Chancellor Jeremy Hunt’s pension adjustment receives support from MPs

MPs have backed a pension amendment that Rishi Sunak has claimed will help reduce NHS waiting lists.

The prime minister has argued that the tax cut for people with pensions worth more than £1m will lead to doctors working more hours, although he could not say how many would stay on the job because of this.

Chancellor Jeremy Hunt used his budget last week to scrap the tax-free limit on pension savings, which had been £1.07m.

We need our best doctors, our experienced doctors, we want them to work, they want to work, they want help with waiting lists, they want to work longer hours, they don’t want to retire

Rishi Sunak

Labor criticized it as a “bonus for the richest 1%”, arguing that a pension scheme intended for doctors would be fairer.

MPs voted 330 to 233, with a majority of 97, in favor of the budget resolution on life allowance and annual bonus.

Resolutions are specific proposals for taxation and allow the House of Representatives to legislate for tax changes in the Finance Bill.

Sunak previously defended the tax break, which will cost £2.75 billion over the next five years, saying current allowances were prompting doctors to scrap extra shifts or retire early.

“This is about cutting queues,” he said in an interview with BBC Breakfast.

“We need our best doctors, our most experienced doctors, we want them to work, they want to work, they want help with waiting lists, they want to work longer hours, they don’t want to retire.

“I want to eliminate the waiting list and that’s why we’re making the change we’ve made, and it will benefit everyone in getting healthcare faster.”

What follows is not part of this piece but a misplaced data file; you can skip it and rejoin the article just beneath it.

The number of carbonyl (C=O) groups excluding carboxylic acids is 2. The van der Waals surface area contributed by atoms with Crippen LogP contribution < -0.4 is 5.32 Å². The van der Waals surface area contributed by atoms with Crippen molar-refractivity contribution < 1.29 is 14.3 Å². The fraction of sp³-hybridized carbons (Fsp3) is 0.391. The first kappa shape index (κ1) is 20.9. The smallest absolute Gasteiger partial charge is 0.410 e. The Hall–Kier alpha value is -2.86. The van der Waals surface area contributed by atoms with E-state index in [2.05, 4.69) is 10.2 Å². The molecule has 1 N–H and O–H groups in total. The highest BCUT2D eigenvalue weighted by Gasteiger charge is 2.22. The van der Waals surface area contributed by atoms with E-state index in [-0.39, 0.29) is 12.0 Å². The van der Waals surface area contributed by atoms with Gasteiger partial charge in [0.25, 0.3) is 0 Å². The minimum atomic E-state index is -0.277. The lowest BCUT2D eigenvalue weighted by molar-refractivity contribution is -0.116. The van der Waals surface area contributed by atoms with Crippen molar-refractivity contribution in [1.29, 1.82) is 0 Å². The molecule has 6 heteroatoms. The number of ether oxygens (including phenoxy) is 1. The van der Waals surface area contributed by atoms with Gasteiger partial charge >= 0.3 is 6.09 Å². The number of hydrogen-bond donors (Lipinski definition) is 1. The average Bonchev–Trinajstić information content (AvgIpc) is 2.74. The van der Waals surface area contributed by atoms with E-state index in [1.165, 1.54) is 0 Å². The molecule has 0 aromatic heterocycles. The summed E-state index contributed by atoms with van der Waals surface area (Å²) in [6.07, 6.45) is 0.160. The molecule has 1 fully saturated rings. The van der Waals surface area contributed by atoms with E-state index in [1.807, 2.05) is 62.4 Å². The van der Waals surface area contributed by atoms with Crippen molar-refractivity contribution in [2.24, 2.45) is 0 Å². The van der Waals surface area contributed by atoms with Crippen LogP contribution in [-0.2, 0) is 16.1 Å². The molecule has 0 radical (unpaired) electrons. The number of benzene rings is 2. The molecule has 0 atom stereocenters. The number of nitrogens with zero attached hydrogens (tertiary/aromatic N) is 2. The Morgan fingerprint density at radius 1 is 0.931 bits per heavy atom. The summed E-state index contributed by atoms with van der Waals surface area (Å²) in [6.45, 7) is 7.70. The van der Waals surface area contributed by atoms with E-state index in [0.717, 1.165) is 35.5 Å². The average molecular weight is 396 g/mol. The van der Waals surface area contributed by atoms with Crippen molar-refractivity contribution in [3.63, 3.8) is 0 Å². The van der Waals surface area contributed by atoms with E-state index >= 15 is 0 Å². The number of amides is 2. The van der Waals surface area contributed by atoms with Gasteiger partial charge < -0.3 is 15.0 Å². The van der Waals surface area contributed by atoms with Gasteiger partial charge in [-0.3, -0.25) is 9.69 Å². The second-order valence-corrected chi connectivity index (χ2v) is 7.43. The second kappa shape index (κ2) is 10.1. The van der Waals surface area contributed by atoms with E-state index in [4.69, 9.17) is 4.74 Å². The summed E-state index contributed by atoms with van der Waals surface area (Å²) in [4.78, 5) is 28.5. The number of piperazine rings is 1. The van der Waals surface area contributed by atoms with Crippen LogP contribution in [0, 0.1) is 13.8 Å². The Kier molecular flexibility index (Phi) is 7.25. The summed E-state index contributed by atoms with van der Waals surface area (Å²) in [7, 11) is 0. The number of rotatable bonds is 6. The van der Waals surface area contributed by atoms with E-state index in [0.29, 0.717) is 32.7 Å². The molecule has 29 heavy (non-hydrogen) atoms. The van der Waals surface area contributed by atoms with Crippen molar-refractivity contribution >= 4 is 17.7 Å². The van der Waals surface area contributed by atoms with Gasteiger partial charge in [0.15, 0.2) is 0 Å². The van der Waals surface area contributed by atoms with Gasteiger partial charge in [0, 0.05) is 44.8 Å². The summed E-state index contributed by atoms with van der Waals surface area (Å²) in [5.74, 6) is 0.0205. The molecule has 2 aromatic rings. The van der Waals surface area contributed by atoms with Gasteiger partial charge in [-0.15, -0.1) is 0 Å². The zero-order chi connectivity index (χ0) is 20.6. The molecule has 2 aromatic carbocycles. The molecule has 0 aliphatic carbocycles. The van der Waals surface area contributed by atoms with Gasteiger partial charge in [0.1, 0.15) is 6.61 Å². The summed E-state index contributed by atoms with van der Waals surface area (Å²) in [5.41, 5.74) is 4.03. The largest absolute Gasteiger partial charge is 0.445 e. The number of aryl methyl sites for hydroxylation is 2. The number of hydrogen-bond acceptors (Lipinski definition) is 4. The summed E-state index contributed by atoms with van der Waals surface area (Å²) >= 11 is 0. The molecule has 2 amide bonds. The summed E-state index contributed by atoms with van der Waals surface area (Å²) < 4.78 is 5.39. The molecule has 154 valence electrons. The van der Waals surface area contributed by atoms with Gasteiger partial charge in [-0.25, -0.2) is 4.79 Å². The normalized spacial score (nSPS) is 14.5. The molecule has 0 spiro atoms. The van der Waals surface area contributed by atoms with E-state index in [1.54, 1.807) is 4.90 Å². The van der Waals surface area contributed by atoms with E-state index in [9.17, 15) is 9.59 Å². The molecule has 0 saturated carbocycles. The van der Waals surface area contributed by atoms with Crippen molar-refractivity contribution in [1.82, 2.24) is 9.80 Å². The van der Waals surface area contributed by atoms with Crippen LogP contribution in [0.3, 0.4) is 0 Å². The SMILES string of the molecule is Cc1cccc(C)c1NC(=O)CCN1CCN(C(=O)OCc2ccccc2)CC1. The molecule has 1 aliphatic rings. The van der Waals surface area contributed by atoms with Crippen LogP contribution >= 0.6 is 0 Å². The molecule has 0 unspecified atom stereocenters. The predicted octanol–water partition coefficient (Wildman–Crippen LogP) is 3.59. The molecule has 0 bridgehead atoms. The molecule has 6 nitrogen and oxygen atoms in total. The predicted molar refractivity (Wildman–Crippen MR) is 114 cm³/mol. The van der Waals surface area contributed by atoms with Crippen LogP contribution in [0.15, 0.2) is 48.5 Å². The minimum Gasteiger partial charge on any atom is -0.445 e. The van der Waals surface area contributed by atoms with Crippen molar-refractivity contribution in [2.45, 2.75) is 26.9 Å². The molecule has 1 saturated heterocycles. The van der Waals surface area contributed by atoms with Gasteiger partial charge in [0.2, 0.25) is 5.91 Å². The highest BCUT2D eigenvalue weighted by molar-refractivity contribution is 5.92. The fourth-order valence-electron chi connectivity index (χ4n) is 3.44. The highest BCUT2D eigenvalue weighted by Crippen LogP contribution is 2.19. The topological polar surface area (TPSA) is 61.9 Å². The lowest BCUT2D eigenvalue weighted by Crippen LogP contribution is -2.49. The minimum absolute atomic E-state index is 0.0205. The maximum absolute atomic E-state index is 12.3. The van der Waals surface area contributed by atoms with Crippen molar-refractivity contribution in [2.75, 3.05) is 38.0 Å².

The Office for Budget Responsibility estimated that the tax credit could boost the workforce by 15,000 as people who might have retired to avoid a life allowance violation decided to stay on instead.

Shadow Chancellor of the Exchequer Pat McFadden compared the government’s decision to scrap lifetime pension benefits to the “Hold my beer” meme, which could be used to imply that someone is about to do something silly.

Defending calls by Shadow Health Secretary Wes Streeting to raise the cap for doctors, Macfadden told the Commons: “In the run-up to the budget, the Shadow Secretary of State for Health called for a special scheme to deal with the issues facing doctors forcing some to retire early.

This was a call supported by the Chancellor when he was Chairman of the Health Selection Committee.

His report said, and I quote, ‘The government must act quickly to reform the NHS pension system… to prevent senior staff from reducing their hours and retiring early from the NHS’. That is exactly what the shadow health secretary has put forward.”

He added: “When (Mr Streeting) made that call he was attacked by the opposite end. They said it was a waste of money. They said such a policy could not be tolerated, and remember this was just a scheme directed at the NHS.”

Mr McFadden continued: “What did they do next? They said ‘Wes, hold my beer'”. Because only days later, having denounced the smaller NHS scheme as utterly unaffordable, did they propose abolishing the life allowance entirely. According to the Tories’ argument, it could not It can be completely tolerated by doctors alone, so we’ll suggest it to everyone.”

Ending the fourth and final day of budget debate, Chancellor of the Exchequer John Glenn said many in the medical profession had called for pension reforms over several months.

He added: “Our pension reforms benefit experienced key workers as well as physicians.

“School chiefs, police chiefs, armed forces medics, senior members of the armed forces, air traffic controllers, prison governors, chief government scientists, appointed government veterinarians, and yes, even senior private sector officials who are creating jobs for our economy, sustaining growth across Economy “.

Labor MPs could be heard shouting “the bankers” as Mr Glenn listed those who would benefit from the change.

MPs also voted 321 to 64, by 257, in favor of the budget resolution allowing for an increase in the alcohol duty.

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